Pop culture obsessives writing for the pop culture obsessed.
Pop culture obsessives writing for the pop culture obsessed.

R.E.M. is sorry

Illustration for article titled R.E.M. is sorry

In Hear ThisA.V. Club writers sing the praises of songs they know well—some inspired by a weekly theme and some not, but always songs worth hearing. This week, our favorite songs with (parenthetical) titles.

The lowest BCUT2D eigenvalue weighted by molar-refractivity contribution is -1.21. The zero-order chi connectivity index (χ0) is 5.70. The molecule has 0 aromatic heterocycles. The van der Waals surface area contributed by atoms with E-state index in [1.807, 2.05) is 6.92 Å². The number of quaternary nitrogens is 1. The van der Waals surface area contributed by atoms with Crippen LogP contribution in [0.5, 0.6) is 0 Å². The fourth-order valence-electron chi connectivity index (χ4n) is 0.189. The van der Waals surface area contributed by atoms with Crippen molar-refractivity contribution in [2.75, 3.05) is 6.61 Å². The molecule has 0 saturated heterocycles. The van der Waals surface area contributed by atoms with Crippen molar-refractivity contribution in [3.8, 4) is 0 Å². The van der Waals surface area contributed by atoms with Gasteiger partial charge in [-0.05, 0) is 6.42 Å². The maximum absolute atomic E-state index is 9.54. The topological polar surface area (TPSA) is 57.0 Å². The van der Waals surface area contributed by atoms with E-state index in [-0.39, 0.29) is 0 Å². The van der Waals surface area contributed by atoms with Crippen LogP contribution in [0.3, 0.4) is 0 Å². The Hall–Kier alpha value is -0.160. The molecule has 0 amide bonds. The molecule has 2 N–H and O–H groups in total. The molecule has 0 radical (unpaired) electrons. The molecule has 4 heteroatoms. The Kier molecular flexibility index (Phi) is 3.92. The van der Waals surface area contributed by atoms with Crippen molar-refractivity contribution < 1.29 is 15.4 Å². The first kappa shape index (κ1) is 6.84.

R.E.M.’s ridiculously fertile early years hit their stride with “So. Central Rain (I’m Sorry),” from 1984’s Reckoning. The band’s second album brushed aside some of the shadowy kudzu of Murmur, revealing a serious pop jones in “(Don’t Go Back To) Rockville.” But it was “So. Central Rain (I’m Sorry)”—one of three songs on Reckoning to feature parentheses in the title—that perfectly bridged the gap, and it’s certainly one of the best songs the band ever wrote. Michael Stipe’s lyrics were beginning to move from impressionist brambles to something slightly more coherent, which is most apparent in the part of the song left between those little curvy lines: “I’m sorry,” exclaims Stipe, in the most exclamatory way he’d ever exclaimed anything. (The rest of the band sounds like vintage R.E.M., with Peter Buck’s complex little guitar line complemented by Mike Mills’ always-welcome backing vocals.) The title itself has always been elusive—the parenthetical seems like it was tacked on by forces that wanted the popular song to be more easily found in record stores. On Reckoning’s sketched-out front cover, it appears as “S. Central Rain,” and in other places it’s “So. Central Rain.” (Early inner sleeves had it as “Southern Central Rain,” even.) Before it had a name, the song found its way onto Late Night With David Letterman. The clip (below) is the stuff of R.E.M. legend, with Stipe ducking out of the charming interview—youngsters Buck and Mills handle it well—but stepping up to deliver a gorgeous version of the song.